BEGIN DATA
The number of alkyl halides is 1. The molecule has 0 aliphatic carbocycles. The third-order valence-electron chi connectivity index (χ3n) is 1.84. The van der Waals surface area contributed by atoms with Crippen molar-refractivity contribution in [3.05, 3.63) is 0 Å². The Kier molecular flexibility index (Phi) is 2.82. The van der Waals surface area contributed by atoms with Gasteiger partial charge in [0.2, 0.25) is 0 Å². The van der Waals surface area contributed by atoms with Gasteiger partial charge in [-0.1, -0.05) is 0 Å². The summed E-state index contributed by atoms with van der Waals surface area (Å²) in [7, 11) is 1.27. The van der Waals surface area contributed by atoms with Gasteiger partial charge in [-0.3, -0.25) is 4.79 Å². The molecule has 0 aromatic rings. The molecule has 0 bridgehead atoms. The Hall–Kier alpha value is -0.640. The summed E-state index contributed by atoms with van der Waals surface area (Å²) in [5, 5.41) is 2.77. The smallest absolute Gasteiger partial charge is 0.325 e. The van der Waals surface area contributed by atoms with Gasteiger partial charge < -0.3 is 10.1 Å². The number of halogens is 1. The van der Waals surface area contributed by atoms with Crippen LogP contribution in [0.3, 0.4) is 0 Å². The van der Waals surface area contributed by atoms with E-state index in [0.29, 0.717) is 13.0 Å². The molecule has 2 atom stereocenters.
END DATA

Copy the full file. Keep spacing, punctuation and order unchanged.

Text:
The number of alkyl halides is 1. The molecule has 0 aliphatic carbocycles. The third-order valence-electron chi connectivity index (χ3n) is 1.84. The van der Waals surface area contributed by atoms with Crippen molar-refractivity contribution in [3.05, 3.63) is 0 Å². The Kier molecular flexibility index (Phi) is 2.82. The van der Waals surface area contributed by atoms with Gasteiger partial charge in [0.2, 0.25) is 0 Å². The van der Waals surface area contributed by atoms with Gasteiger partial charge in [-0.1, -0.05) is 0 Å². The summed E-state index contributed by atoms with van der Waals surface area (Å²) in [7, 11) is 1.27. The van der Waals surface area contributed by atoms with Gasteiger partial charge in [-0.3, -0.25) is 4.79 Å². The molecule has 0 aromatic rings. The molecule has 0 bridgehead atoms. The Hall–Kier alpha value is -0.640. The summed E-state index contributed by atoms with van der Waals surface area (Å²) in [5, 5.41) is 2.77. The smallest absolute Gasteiger partial charge is 0.325 e. The van der Waals surface area contributed by atoms with Gasteiger partial charge < -0.3 is 10.1 Å². The number of halogens is 1. The van der Waals surface area contributed by atoms with Crippen LogP contribution in [0.3, 0.4) is 0 Å². The van der Waals surface area contributed by atoms with E-state index in [0.29, 0.717) is 13.0 Å². The molecule has 2 atom stereocenters.